'Strategic failure': Why Trump can no longer make Netanyahu great again
A few days ago, Donald Trump sent Benjamin Netanyahu a nice letter for the Israeli prime minister’s 70th birthday and signed it, with his own hand, with the message: “You are great!”
The written attempt to make Netanyahu great again, however, cannot compensate for the damage the US president’s policy in the Middle East has caused to his ally - and was sent at the most sensitive moment for the Israeli prime minister, as he struggled - and twice failed - to form a government.
'First lesson: there is no Uncle Sam to keep our back. Second lesson: Russia is the sole constant and stabilising force in the Middle East'
- Yaakov Kedmi, former Nativ head
By courting Iranian leaders and pulling out of Syria, Trump announced to the Israelis and the rest of the world that the basic concepts that Netanyahu has relied on have failed miserably.
The words “failed concept”, often associated with Netanyahu these days, are loaded with meaning in Hebrew and in Israeli political culture.
The slogan dates back to the failed concept that led to the October 1973 war, the only one perceived as a real existential danger to the then-young Israeli state.
Today's failed notion, says Yaakov Kedmi, former head of Israel's Nativ intelligence services, bluntly, is the idea that with Trump being such a good friend of Israel, the country would be a key factor in his foreign policy and that the two countries would want the same outcome in Iran.
"We witness now a conceptual and strategic failure of magnitude similar to the one that led to the 1973 war. It does not mean that there is real danger to Israel. It just means that all Israeli policy is based on wrong assumptions and distorted concept," he tells MEE.
"Our political system as well as all intelligence agencies think [about] America, and base policy on American support. The recent pullout of American troops from Syria, just like misunderstanding of real American interest in Iran, mean a total collapse of the way they perceive the changing world," Kedmi explains.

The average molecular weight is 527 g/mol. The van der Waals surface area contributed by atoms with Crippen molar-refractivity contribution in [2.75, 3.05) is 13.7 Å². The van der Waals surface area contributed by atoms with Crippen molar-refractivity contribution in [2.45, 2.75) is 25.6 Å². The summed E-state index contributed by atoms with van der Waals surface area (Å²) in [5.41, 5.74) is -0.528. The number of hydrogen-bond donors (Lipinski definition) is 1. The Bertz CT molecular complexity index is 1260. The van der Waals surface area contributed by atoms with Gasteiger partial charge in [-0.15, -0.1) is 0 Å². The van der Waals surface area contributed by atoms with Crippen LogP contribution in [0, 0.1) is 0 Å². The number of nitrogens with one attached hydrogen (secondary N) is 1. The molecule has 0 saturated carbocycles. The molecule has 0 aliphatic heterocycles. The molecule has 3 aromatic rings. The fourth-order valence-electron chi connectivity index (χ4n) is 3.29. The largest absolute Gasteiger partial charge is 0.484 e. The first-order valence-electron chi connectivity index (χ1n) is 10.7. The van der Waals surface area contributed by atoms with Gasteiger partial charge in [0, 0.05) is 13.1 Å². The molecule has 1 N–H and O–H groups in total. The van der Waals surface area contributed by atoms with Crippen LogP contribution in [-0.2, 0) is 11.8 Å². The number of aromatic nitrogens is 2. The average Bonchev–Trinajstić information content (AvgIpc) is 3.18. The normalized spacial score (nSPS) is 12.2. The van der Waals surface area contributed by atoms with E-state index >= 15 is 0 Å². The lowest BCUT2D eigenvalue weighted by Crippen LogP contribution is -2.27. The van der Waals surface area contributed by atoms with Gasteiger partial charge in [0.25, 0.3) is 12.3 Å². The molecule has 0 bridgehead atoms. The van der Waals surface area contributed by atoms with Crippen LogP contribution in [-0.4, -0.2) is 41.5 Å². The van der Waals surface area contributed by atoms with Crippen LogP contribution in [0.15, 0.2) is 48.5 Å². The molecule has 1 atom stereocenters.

"First lesson to learn: there is no Uncle Sam to keep our back. Second lesson: Russia is the sole constant and stabilising force in the Middle East," he says.
As the head of Nativ, Kedmi ran the prime minister’s liaison bureau which operated in the USSR before and after the Soviet Union’s collapse, and facilitated the immigration of Jews from there.
Over the years, he earned the title of “the Israeli-Soviet statesman” - which he detests - and a reputation as a great expert on Russia with solid sources in Vladimir Putin’s administration.
Contrary to those who prophesise Russian domination of the Middle East, Kedmi claims Moscow’s aspirations are much more modest, void of ideology and basically pragmatic.
“Modesty” is something, he says, Israel will have to re-learn. He believes Syria will soon begin to recover with the help of Russia and, in a decade, will become a state of significance in the region.
Israel must take this development into consideration. Russia will not allow Damascus to take steps to destabilise the region or cause wars, but at the same time will not allow any entity to harm Syria.
“Israel will have to learn its new limits of power and freedom of action in the region,” he says.
“No more kings of the Middle East, or at least of this region reliant on American power. It requires a total revision of the very basic Israeli concepts.”
The deeper problem
Professor Itamar Rabinovich, former Israeli ambassador to the US and one-time chief negotiator with Syria, is also concerned about the Trump administration’s lack of reliability.